Take a look at the beta version of dw.com. We're not done yet! Your opinion can help us make it better.
The former US Navy intelligence officer, 66, was caught selling classified documents in 1985 and then given a life sentence. He walked free in 2015 but was subject to strict parole terms, including a travel ban.
Israeli Prime Minister Benjamin Netanyahu on Saturday welcomed the lifting of parole restrictions on Jonathan Pollard, a US Navy analyst convicted of spying for Israel in the 1980s.
In a statement, Netanyahu said he had worked for Pollard's release for many years.
"The prime minister expects to see Jonathan Pollard in Israel soon, and together with all Israelis, extends his best wishes to him and his wife Esther,” the Israeli prime minister's office said.
The former US Navy intelligence officer, now 66, was caught selling classified documents in 1985 and given a life sentence two years later.
Israel lobbied for years to secure Pollard's early release. He finally left a North Carolina prison in 2015 after serving 30 years.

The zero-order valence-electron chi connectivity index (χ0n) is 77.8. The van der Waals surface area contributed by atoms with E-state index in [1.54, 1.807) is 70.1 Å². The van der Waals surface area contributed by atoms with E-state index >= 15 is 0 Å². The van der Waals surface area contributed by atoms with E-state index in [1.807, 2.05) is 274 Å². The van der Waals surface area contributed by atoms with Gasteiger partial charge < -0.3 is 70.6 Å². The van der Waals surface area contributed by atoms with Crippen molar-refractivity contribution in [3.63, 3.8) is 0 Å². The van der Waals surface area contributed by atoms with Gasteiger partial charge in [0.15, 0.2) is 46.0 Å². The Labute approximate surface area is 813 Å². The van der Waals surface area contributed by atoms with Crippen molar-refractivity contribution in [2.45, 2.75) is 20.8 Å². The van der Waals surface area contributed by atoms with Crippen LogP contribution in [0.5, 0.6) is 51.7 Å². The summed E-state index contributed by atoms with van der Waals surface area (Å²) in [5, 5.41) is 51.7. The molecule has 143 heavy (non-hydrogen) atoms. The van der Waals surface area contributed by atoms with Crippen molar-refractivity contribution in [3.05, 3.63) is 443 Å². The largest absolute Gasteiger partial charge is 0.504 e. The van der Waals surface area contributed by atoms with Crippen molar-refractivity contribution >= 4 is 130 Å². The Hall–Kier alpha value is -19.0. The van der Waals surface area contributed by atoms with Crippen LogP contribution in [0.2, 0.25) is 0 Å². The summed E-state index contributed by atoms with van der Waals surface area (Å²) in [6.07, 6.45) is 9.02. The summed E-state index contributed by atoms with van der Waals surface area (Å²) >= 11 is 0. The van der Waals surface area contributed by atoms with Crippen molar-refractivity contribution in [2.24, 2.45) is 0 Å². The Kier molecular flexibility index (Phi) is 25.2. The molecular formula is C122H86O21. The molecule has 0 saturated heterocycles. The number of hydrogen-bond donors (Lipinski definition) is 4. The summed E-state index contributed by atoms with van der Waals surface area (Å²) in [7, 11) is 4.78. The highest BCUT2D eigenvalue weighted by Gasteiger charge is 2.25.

His parole terms barred him from leaving the US without permission for five years. On Friday, the US justice department said those restrictions had been lifted.
Pollard, who is Jewish, had long said that he planned to move to Israel upon his release.
The case proved to be one of the most contentious issues between the two allies for nearly three decades.
At the time of his arrest, Pollard said he gave classified documents to Israel because Washington failed to pass on important information.
He did so in exchanges for tens of thousands of dollars.
However, some intelligence officials have said that he also offered information to other countries.
Israel initially denied Pollard had spied for them. However, in 1995, Israel made Pollard a citizen, and he is widely seen as a hero there. Three years later the Jewish state admitted he was their agent.
Israel raided the Palestinian Liberation Organization's Tunis headquarters in 1985 in an operation that left 60 people dead.
Declassified CIA documents released in 2012 said intelligence officials planned the raid based on information from Pollard.
Israeli President Reuven Rivlin cited a Hebrew prayer of thanks "Blessed are you who releases prisoners."
"Over the years we have shared in Jonathan Pollard's pain, and felt a responsibility and commitment to bring about his release," he said in an English-language statement.
The ex-spy would be welcomed after "many difficult years of imprisonment and restrictions, to a new life of health and peace," Rivlin said.
jf/aw (AP, AFP)